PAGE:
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 Post subject: Re: Diode?
PostPosted: Dec Fri 08, 2017 3:24 am 
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I can see the marking that says "68". So the pink thing is the resistor and the red thing is the diode. There should be a 0.01 mfd (10000 mmfd) capacitor across the diode. As always, verify the actual identity of each component against the schematic and its connections.

Note: the parts list with the schematic shows this resistor as "fuse type." There's the possibility that another fault within the radio caused this resistor/fuse to fail.


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 Post subject: Re: Diode?
PostPosted: Dec Fri 08, 2017 9:27 pm 
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That picture tells all. The selenium diode AND the 68-ohm resistor need to go, both are rusted under the skin. Others will chime in as to values, ratings, etc. It's like you're expecting an original battery in an old car to work. Craig


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 Post subject: Re: Diode?
PostPosted: Dec Fri 08, 2017 11:19 pm 
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That resistor is for surge protection of the diode. 68-100 ohm should work. Based on the appearance of the original resistor and position, it's probably a 5W.

Most of us use 1N4007 diode for replacing old rectifier.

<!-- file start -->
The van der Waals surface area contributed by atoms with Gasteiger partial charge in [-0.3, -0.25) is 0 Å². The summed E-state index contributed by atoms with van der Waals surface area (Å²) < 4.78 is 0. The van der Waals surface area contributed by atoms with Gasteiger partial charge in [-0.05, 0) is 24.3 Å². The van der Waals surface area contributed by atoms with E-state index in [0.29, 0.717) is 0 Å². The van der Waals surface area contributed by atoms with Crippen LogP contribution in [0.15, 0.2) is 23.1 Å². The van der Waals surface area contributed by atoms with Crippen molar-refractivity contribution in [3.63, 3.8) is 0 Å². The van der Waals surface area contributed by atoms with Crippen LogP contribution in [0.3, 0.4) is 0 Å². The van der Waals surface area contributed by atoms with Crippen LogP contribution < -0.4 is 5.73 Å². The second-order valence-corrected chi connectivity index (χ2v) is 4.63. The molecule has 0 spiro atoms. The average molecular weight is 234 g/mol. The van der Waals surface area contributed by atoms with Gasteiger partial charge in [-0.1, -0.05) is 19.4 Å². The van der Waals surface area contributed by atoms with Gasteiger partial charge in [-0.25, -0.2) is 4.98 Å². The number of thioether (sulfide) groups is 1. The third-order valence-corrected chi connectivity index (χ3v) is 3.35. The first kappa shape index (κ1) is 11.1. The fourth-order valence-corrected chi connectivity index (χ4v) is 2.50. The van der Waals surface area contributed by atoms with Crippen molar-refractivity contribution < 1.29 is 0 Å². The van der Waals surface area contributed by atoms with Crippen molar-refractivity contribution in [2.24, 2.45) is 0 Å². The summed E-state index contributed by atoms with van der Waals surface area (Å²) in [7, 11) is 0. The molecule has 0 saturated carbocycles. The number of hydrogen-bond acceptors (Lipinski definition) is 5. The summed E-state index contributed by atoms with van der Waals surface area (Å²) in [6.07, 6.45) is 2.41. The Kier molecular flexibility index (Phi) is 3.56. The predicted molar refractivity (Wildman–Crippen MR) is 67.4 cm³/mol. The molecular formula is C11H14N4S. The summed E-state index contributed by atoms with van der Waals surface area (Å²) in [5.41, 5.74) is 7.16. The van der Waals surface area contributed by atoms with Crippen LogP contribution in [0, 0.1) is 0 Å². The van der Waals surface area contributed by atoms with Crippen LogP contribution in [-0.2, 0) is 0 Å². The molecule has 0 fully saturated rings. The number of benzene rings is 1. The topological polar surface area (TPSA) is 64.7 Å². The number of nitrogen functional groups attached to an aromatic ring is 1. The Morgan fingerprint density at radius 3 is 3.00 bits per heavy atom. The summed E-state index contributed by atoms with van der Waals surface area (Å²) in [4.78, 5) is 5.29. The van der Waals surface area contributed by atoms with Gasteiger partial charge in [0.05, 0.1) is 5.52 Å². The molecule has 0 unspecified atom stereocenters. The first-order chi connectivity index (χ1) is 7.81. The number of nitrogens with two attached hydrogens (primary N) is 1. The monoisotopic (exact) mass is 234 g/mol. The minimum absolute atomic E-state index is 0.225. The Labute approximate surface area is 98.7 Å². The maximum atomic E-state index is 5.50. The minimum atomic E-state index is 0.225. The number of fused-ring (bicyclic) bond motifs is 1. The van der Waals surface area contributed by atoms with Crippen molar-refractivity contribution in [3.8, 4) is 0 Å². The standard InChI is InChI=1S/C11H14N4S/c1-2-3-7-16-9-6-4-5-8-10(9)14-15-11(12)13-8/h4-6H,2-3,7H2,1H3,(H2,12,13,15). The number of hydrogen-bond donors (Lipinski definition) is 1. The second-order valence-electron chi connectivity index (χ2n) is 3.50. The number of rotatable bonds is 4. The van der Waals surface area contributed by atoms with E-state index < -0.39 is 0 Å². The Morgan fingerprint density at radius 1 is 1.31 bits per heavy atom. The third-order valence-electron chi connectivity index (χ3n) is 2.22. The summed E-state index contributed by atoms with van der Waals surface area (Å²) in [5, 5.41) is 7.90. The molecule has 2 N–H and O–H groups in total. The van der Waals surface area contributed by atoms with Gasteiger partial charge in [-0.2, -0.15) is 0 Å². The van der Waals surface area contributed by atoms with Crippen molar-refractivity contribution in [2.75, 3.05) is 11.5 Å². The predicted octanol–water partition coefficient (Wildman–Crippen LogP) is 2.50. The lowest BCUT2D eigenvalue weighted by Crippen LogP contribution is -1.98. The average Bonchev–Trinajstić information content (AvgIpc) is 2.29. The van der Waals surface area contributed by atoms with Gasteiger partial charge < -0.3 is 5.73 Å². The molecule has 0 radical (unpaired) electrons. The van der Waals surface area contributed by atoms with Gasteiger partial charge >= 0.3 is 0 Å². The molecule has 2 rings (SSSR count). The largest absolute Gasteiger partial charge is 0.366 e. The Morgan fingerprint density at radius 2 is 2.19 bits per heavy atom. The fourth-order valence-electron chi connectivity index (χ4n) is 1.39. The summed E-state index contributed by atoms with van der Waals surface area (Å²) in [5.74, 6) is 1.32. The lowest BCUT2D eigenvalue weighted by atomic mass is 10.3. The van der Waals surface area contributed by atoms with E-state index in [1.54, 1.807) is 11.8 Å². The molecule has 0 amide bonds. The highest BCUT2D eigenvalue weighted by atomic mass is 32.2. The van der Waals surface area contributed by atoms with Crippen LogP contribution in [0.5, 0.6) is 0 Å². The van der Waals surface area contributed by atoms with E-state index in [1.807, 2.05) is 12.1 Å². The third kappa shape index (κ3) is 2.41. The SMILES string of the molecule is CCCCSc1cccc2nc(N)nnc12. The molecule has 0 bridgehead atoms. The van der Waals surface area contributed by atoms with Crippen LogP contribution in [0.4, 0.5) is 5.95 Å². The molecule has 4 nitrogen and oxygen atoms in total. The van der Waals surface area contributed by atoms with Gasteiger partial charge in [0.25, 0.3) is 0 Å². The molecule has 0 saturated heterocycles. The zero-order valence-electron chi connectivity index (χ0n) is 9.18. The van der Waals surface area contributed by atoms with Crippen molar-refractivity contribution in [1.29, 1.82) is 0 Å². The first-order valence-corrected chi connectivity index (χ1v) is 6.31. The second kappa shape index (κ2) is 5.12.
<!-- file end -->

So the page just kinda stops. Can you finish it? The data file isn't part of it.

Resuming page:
If you want to retain the fuse function, add a 1/2 amp fuse in series before the resistor.

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Last edited by AJJ on Dec Fri 08, 2017 11:38 pm, edited 1 time in total.

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 Post subject: Re: Diode?
PostPosted: Dec Fri 08, 2017 11:31 pm 
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Just install a fusible resistor, they are available from the major parts suppliers.
https://www.digikey.com/product-detail/ ... ND/2665481

Dave


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 Post subject: Re: Diode?
PostPosted: Dec Fri 08, 2017 11:40 pm 
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easyrider8 wrote:
Just install a fusible resistor, they are available from the major parts suppliers.
https://www.digikey.com/product-detail/ ... ND/2665481

Dave


Sounds like a good idea :)

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 Post subject: Re: Diode?
PostPosted: Dec Sat 09, 2017 1:24 am 
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They all sound good
Thanks again everyone!